Obama did not appear inclined to do more than that. Indeed, a slight expansion of US strikes, together with Iranian and other support for Baghdad, quickly stabilized the situation on the ground and even allowed Iraqi forces to recapture some territory. Especially important was their success in taking back a dam and hydroelectric power station at Haditha. Under the circumstances, the president could well have announced that his approach was working, albeit slowly.
Why then did the president decide to give a major speech announcing increased American involvement in Iraq’s war on ISIL?
Mounting Interventionist Opinion
The answer lies in a peculiar combination of elite opinion and public opinion. Broadly speaking, America’s elites are considerably more interventionist than its people, something confirmed repeatedly in public opinion polls. Elites—including politicians, pundits, editorial writers at major newspapers, and television commentators, among others—have severely criticized Obama’s unwillingness to use force or to take tough stands for some time. Syria’s continuing civil war, Russia’s annexation of Crimea, and ISIL’s successes in Iraq were especially effective ammunition for those disturbed by Obama’s weakness.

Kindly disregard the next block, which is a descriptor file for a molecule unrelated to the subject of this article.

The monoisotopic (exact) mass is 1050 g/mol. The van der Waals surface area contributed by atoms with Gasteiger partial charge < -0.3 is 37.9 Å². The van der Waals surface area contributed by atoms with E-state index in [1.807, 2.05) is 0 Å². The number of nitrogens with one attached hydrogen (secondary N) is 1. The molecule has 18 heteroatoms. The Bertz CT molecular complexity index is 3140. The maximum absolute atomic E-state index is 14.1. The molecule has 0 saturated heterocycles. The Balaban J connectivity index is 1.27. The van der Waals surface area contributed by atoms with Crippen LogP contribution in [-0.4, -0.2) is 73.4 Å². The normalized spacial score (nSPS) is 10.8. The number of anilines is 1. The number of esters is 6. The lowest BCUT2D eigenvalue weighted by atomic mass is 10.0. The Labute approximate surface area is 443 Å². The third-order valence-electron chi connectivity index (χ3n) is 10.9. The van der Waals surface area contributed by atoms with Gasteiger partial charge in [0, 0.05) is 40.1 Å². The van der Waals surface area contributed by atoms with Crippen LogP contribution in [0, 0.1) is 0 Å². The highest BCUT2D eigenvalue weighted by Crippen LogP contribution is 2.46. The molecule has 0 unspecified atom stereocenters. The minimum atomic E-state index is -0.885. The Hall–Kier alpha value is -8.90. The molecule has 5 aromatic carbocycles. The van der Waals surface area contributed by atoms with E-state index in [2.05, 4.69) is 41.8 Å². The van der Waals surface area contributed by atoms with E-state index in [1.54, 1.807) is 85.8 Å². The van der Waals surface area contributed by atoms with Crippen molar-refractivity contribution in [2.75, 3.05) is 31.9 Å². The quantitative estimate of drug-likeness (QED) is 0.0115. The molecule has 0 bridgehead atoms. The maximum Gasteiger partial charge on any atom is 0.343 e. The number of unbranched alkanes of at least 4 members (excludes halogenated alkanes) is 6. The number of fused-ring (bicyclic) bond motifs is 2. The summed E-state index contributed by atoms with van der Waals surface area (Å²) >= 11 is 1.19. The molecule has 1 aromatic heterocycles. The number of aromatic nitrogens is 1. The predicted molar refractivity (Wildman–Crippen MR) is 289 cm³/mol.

At the same time, the American public has been increasingly troubled that Obama and the United States look weak but still was unwilling to get too involved in foreign problems—until ISIL’s brutal beheading of two American journalists. Extensive television coverage of the killings, combined with the suggestion that ISIL could send terrorists to US soil, produced a desire for revenge tinged with concern that inaction could lead to attacks in America itself. That is why a recent poll  found 71% for air strikes in Iraq. Another poll  found that Americans see ISIL as almost as dangerous to the United States as al Qaeda.